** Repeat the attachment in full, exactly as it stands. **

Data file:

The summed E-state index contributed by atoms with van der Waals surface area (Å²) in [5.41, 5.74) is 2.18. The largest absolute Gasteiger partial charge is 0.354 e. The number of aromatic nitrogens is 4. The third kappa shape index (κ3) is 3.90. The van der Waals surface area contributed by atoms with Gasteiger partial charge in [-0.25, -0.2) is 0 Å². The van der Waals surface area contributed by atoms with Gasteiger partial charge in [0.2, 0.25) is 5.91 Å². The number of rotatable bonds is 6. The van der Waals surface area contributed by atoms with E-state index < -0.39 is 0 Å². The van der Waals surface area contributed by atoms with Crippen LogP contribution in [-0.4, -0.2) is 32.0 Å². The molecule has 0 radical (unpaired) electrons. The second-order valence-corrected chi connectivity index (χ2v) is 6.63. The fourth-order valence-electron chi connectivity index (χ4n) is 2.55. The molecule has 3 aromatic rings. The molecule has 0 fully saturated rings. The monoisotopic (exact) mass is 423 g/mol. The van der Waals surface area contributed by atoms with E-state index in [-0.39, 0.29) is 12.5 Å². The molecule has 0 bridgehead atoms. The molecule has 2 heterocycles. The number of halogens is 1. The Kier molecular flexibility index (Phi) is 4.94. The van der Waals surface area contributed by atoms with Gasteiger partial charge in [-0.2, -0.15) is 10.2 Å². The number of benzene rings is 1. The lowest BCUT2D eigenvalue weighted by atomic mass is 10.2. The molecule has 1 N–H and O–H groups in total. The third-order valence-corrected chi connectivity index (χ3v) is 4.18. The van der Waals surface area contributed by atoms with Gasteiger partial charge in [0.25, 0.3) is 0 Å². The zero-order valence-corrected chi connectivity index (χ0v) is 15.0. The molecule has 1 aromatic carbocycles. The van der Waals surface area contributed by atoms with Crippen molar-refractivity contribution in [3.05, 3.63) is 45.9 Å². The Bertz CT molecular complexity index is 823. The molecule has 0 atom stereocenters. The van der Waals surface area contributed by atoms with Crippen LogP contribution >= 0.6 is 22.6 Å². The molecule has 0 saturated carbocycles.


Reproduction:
The summed E-state index contributed by atoms with van der Waals surface area (Å²) in [5.41, 5.74) is 2.18. The largest absolute Gasteiger partial charge is 0.354 e. The number of aromatic nitrogens is 4. The third kappa shape index (κ3) is 3.90. The van der Waals surface area contributed by atoms with Gasteiger partial charge in [-0.25, -0.2) is 0 Å². The van der Waals surface area contributed by atoms with Gasteiger partial charge in [0.2, 0.25) is 5.91 Å². The number of rotatable bonds is 6. The van der Waals surface area contributed by atoms with E-state index < -0.39 is 0 Å². The van der Waals surface area contributed by atoms with Crippen LogP contribution in [-0.4, -0.2) is 32.0 Å². The molecule has 0 radical (unpaired) electrons. The second-order valence-corrected chi connectivity index (χ2v) is 6.63. The fourth-order valence-electron chi connectivity index (χ4n) is 2.55. The molecule has 3 aromatic rings. The molecule has 0 fully saturated rings. The monoisotopic (exact) mass is 423 g/mol. The van der Waals surface area contributed by atoms with E-state index in [-0.39, 0.29) is 12.5 Å². The molecule has 0 bridgehead atoms. The molecule has 2 heterocycles. The number of halogens is 1. The Kier molecular flexibility index (Phi) is 4.94. The van der Waals surface area contributed by atoms with Gasteiger partial charge in [-0.2, -0.15) is 10.2 Å². The number of benzene rings is 1. The lowest BCUT2D eigenvalue weighted by atomic mass is 10.2. The molecule has 1 N–H and O–H groups in total. The third-order valence-corrected chi connectivity index (χ3v) is 4.18. The van der Waals surface area contributed by atoms with Gasteiger partial charge in [0.25, 0.3) is 0 Å². The zero-order valence-corrected chi connectivity index (χ0v) is 15.0. The molecule has 1 aromatic carbocycles. The van der Waals surface area contributed by atoms with Crippen molar-refractivity contribution in [3.05, 3.63) is 45.9 Å². The Bertz CT molecular complexity index is 823. The molecule has 0 atom stereocenters. The van der Waals surface area contributed by atoms with Crippen LogP contribution >= 0.6 is 22.6 Å². The molecule has 0 saturated carbocycles.